Any CA March Primary Consequences for the President?

Joel Fox
Editor and Co-Publisher of Fox and Hounds Daily

Gov. Jerry Brown signed the bill moving California’s presidential primary to early March 2020 and all the focus has been on what that means for Democratic candidates, Californians who might run for president, and setting the Democratic agenda for the entire campaign. But it is possible that the move to March might have an influence on the Republican presidential side of the ballot as well.

President Donald Trump has made no secret that he wants to keep the job. Efforts to embarrass him or keep him off the ballot by California’s Democratic legislature by requiring all presidential candidates to produce tax returns is not at issue here. Governor Brown may not even sign the bill and if he does a constitutional challenge could very well knock the requirement aside.

However, Trump could face a challenger from his own party and a strong showing for a challenger in an early primary in vote rich California could have national impact.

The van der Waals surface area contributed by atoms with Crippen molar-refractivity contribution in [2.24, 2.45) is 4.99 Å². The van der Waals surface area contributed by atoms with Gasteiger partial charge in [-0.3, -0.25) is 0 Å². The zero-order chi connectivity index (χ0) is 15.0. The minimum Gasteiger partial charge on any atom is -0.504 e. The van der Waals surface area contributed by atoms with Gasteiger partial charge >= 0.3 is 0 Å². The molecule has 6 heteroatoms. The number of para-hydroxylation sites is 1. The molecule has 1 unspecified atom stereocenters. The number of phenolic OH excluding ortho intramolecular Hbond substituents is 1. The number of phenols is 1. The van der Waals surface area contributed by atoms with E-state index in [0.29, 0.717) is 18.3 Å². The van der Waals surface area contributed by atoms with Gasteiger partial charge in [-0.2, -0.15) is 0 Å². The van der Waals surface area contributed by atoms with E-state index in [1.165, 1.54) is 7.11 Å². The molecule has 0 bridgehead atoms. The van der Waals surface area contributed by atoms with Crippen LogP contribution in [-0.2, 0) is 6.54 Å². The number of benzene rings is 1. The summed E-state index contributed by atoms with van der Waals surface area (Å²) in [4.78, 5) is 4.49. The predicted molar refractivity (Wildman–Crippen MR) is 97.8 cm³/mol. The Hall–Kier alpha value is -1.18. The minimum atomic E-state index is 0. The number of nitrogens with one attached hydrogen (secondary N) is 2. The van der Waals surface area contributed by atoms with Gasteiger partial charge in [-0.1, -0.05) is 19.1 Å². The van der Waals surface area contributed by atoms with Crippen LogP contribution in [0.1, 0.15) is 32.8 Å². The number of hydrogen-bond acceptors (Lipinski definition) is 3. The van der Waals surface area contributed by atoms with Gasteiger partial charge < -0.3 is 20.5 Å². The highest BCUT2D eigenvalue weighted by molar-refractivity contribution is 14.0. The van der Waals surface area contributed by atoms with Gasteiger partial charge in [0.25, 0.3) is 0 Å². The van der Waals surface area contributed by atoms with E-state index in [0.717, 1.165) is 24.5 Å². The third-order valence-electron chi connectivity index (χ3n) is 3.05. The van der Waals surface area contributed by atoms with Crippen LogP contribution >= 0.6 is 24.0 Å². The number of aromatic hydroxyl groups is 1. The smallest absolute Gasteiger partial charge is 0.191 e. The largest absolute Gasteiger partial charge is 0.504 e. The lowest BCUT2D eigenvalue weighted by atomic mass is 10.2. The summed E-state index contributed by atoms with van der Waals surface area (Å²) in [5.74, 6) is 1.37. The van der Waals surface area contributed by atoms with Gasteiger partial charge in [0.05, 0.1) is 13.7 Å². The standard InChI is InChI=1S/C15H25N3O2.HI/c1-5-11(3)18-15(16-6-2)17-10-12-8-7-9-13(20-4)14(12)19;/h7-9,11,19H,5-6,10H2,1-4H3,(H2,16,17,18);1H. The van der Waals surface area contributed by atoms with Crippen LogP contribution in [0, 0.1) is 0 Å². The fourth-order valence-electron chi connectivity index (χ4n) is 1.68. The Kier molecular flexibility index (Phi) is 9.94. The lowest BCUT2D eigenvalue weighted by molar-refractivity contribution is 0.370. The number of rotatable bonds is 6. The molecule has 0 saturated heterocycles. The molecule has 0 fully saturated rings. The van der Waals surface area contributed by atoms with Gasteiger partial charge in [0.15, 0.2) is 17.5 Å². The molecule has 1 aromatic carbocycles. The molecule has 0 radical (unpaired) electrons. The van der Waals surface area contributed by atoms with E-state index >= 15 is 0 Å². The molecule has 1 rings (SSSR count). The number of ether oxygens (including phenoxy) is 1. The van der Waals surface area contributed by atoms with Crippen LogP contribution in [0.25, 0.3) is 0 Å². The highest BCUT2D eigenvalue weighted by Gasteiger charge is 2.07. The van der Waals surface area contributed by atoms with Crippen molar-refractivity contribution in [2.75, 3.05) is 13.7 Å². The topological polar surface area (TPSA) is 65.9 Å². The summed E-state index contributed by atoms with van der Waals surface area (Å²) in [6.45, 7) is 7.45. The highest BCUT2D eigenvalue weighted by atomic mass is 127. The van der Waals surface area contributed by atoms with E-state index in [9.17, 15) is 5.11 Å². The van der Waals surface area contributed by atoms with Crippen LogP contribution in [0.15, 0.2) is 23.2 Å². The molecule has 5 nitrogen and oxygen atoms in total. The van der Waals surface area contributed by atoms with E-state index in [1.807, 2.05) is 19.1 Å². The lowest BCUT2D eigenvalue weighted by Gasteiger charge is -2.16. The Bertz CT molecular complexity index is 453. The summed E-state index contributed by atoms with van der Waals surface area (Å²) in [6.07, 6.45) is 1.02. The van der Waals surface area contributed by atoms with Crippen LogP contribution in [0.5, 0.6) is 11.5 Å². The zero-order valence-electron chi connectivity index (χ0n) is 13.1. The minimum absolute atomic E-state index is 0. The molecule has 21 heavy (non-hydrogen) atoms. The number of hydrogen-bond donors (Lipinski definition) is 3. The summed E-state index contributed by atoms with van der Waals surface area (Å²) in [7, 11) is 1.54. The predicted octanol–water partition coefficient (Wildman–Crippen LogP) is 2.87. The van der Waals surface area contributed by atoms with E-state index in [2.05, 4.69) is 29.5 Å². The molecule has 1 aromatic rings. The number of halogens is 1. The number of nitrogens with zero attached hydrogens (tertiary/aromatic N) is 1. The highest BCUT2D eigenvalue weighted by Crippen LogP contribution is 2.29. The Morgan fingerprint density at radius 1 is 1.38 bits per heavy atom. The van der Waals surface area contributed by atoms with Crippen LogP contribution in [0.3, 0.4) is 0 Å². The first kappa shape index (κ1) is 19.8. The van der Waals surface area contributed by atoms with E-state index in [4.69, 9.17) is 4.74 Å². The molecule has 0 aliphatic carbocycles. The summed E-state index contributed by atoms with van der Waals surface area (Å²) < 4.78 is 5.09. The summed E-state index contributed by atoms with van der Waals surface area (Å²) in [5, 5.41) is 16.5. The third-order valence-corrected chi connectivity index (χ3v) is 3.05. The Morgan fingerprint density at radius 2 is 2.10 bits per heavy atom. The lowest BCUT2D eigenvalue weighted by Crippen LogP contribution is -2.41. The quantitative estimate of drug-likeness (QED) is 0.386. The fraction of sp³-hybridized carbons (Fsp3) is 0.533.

The odds are Republican voters will stick with the president here. Remember, the top two primary does not apply to the presidential race and the California GOP only allows Republicans to vote in the Republican primary. Some Independents and Democrats might re-register if they see an opportunity to sting Trump by supporting a Republican challenger but the numbers would not be great.

According to the latest Public Policy Institute of California poll, Trump enjoys 70% support from Republicans but 26% disapprove of the job he is doing. One out of four members of the president’s party disapproving is a significant number.

Could a Republican challenger score in California to scramble Trump’s road to re-nomination?

I put the question to veteran Republican consultant Rob Stutzman who participated in the Never Trump effort in the last election.

“California campaign costs are prohibitive, so a Trump challenger will need to have high name ID and genuine enthusiasm to catch on with primary voters,” Stutzman said. “However, because California awards delegates by congressional district, there are some interesting and more efficient opportunities for a savvy campaign to challenge for delegates in urban and minority districts.”

While attention is generated around California’s progressive agenda influencing the Democratic platform in 2020 and political observers calculate the odds on an early California primary helping potential California presidential candidates like Senator Kamala Harris and Los Angeles mayor Eric Garcetti, there could be action on the Republican side that might influence the presidential end game in unexpected ways.

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